Strict rest after a sports-related concussion slows recovery and may prolong symptoms, says a consensus statement drawn up by a US expert panel on how best to treat and manage the condition, and published in the British Journal of Sports Medicine.
Most of these concussions get better within a month and can be effectively treated, it says.
Persisting symptoms are thought to be a complex interplay between the physical and psychological effects of the new injury and underlying conditions.
The consensus statement was developed by the Team Physician Consensus Conference (TPCC), an annual project-based alliance of six major professional associations, with the aim of helping team doctors to provide the best medical care for athletes.
It updates a previous version on the management of concussion, published in 2011.
Data harvested from US emergency department visits, doctors' appointments, and a high school injury surveillance system (RIO) estimate the number of sports-related concussions to be between 1 and 1.8 million every year in the U.S. alone among those up to the age of 18, with around 400,000 occurring in high school athletes.
But the symptoms of concussion aren't specific and there are currently no clinically useful diagnostic tests, such as blood tests, genetic tests, or standard imaging techniques. So the true incidence and prevalence of sports-related concussion remain unknown, says the statement.
Signs and symptoms indicating more severe brain or neck (cervical spine) injury and warranting immediate emergency care include:
And there is a range of symptoms that may occur immediately or some time later, which may also be indicative of concussion, says the statement.
These include: amnesia; disorientation; brain fog; inability to focus; slurred speech; excessive drowsiness; headache; dizziness; balance issues; visual disturbances; hypersensitivity to noise; irritability; and sleep disturbances.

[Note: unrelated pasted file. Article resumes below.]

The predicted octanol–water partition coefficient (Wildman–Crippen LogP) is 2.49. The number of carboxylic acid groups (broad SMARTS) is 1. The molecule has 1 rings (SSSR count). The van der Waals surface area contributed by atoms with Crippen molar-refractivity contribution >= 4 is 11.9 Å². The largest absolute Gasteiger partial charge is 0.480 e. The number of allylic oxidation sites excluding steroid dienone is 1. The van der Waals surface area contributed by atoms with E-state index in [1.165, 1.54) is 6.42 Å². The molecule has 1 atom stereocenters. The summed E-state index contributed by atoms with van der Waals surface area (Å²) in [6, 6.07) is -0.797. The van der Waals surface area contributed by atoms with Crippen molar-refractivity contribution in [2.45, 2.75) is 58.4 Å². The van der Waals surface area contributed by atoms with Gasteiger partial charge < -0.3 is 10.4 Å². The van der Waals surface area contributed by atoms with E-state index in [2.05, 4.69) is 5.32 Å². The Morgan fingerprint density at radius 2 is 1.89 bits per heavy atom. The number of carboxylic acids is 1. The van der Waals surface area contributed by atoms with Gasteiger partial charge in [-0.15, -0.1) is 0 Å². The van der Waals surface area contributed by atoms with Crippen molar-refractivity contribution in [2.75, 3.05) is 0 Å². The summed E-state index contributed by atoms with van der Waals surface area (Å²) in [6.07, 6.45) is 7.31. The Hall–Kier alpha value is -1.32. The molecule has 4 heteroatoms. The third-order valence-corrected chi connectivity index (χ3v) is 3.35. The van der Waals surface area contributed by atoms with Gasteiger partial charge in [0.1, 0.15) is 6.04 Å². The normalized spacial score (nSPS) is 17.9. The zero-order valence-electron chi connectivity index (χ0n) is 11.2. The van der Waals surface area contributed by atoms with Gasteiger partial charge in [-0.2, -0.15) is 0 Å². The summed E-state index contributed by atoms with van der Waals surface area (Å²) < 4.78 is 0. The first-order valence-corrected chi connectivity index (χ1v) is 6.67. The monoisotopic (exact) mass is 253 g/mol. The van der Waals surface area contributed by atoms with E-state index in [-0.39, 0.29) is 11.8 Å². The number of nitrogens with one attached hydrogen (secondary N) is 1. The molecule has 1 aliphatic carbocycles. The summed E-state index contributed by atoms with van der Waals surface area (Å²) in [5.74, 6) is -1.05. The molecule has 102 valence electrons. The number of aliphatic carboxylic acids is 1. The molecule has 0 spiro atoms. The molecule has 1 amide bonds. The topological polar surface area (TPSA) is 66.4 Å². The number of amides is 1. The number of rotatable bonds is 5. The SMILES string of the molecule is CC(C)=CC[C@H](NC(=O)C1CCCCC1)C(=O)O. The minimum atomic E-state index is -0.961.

Most sports-related concussion is treatable, says the statement. And most affected athletes will recover fully within 2 (adults) to 4 weeks (children).
The number and severity of the initial array of symptoms best predict how long it will take to recover.
Factors that may prolong or complicate recovery include: previous concussions; loss of consciousness for more than 1 minute; younger age; pre-existing conditions, including migraine, ADHD, learning disabilities, depression, anxiety/panic attacks, and motion sickness.
Current evidence suggests that strict rest after a concussion slows recovery and increases the probability of prolonged symptoms. Recent research shows that progressive moderate aerobic exercise within the first week helps aid recovery.
Most athletes don't require over-the-counter and/or prescription meds for acute symptoms. And there's no current evidence to suggest that 'nutraceuticals' help to either ward off or treat concussion, says the statement.
Persisting symptoms, such as fatigue, headache, and anxiety, aren't usually caused by one factor alone, but are thought to be a complex interplay between the physical and psychological effects of the new injury and underlying conditions, says the statement.
In these circumstances, treatment should focus on the particular symptom: cognitive behavioral therapy and/or lifestyle changes to sleep, nutrition, and hydration, for example.
More high-quality research is needed to fully understand young people's risks of taking part in sport after concussion and the effects on their long-term brain health and wellbeing, says the statement.
"Most athletes who have been concussed will get better, and will be able to return to play," comments Dr. Margot Putukian, TPCC executive committee member.
"Each injury is unique and will have its own timeline. But athletes should take comfort in knowing that there are treatments out there, and there are steps they can take to aid their own recovery, she adds.